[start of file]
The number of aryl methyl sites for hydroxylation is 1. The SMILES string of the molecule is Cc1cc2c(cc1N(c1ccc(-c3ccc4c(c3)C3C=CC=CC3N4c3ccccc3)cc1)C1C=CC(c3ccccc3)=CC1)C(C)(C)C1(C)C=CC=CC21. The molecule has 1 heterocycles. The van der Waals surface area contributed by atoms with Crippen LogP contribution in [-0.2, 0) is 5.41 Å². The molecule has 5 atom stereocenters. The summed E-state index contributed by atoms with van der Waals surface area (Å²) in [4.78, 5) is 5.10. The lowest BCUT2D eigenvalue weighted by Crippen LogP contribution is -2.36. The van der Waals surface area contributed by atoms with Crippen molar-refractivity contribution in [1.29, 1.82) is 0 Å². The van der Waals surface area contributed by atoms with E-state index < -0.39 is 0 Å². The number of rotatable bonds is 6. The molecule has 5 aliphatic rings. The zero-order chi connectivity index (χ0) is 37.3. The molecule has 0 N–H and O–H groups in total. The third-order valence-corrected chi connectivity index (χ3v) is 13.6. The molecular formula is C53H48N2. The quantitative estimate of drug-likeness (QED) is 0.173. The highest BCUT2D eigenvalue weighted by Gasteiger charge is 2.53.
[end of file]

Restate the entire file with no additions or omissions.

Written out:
The number of aryl methyl sites for hydroxylation is 1. The SMILES string of the molecule is Cc1cc2c(cc1N(c1ccc(-c3ccc4c(c3)C3C=CC=CC3N4c3ccccc3)cc1)C1C=CC(c3ccccc3)=CC1)C(C)(C)C1(C)C=CC=CC21. The molecule has 1 heterocycles. The van der Waals surface area contributed by atoms with Crippen LogP contribution in [-0.2, 0) is 5.41 Å². The molecule has 5 atom stereocenters. The summed E-state index contributed by atoms with van der Waals surface area (Å²) in [4.78, 5) is 5.10. The lowest BCUT2D eigenvalue weighted by Crippen LogP contribution is -2.36. The van der Waals surface area contributed by atoms with Crippen molar-refractivity contribution in [1.29, 1.82) is 0 Å². The van der Waals surface area contributed by atoms with E-state index < -0.39 is 0 Å². The number of rotatable bonds is 6. The molecule has 5 aliphatic rings. The zero-order chi connectivity index (χ0) is 37.3. The molecule has 0 N–H and O–H groups in total. The third-order valence-corrected chi connectivity index (χ3v) is 13.6. The molecular formula is C53H48N2. The quantitative estimate of drug-likeness (QED) is 0.173. The highest BCUT2D eigenvalue weighted by Gasteiger charge is 2.53.